The standoff over Kashmir has resulted in incalculable damage to both nations, both in terms of human lives and huge economic losses. It caused an unquantifiable loss to the treasury and was the main cause of the threat of poverty on both sides.
Read more: New challenges and opportunities for Gwadar and CPEC
According to the World Bank, the bilateral trade potential between India and Pakistan would be more than 45 billion dollars per year. Imagine the huge impact of trade to the tune of $50 billion a year on reducing poverty and unemployment in both countries.
Linking trade recovery to Kashmir ‘resolution’ is a no-start
Pakistan has been waiting for more than 70 years for any substantial change in the status of Kashmir in the context of the aspirations of the people of the disputed region. It did not work. And yes, it had the opposite effect. Kashmir’s status and identity have been destroyed. It is now a union territory and will no longer have an independently elected government. That alone should be a revelation.
The policy of eternal confrontation has had the opposite effect for sure and now is the time to reassess this policy. This does not mean abandoning the idea of a plebiscite for the people of Kashmir and their right to participate in free elections to form their own government.
Instead, the new approach should emphasize deepening cultural and economic ties, which would not only spur economic progress but also help create an environment conducive to resolution. Both countries must understand that the Kashmir dispute cannot be resolved through war or conflict. Wars cannot have winners. An all-out war between two nuclear-armed neighbors would lead to unimaginable destruction.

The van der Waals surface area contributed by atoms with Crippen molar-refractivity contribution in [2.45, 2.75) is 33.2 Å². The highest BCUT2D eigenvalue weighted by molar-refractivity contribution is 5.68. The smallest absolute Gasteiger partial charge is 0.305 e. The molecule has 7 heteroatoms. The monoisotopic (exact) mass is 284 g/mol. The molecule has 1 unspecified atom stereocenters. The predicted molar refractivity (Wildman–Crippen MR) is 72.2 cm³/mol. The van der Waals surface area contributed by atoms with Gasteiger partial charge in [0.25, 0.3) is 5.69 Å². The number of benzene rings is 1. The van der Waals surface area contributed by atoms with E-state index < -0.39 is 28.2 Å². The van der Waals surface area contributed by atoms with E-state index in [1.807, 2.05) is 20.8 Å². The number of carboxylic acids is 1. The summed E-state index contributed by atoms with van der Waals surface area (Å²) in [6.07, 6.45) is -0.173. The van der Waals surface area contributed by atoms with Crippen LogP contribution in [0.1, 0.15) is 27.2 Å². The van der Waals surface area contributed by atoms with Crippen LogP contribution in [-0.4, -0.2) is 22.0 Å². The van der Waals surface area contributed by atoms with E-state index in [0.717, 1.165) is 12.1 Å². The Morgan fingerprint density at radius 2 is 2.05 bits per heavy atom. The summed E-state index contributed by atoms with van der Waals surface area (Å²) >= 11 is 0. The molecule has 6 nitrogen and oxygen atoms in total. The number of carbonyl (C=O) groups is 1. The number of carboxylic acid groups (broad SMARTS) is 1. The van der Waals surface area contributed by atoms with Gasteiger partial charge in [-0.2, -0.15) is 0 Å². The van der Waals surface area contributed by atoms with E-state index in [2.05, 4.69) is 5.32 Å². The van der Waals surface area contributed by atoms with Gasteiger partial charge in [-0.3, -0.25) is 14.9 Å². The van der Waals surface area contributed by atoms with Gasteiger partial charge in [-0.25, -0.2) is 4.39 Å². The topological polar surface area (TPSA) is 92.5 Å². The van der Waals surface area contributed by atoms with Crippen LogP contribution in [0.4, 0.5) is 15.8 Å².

Read more: Modi’s bet in Kashmir and Pakistan’s policy options
The only option is to work closely together to design systems that would be more compatible with the aspirations of the people of the region. Something along the lines of what was suggested by Pakistan many years ago, such as considering the gradual irrelevance of the disputed border and allowing free trade and movement of people across the Line of Control. This could contribute to a profound change in mentalities and have a huge impact on the lives of people on both sides of the border.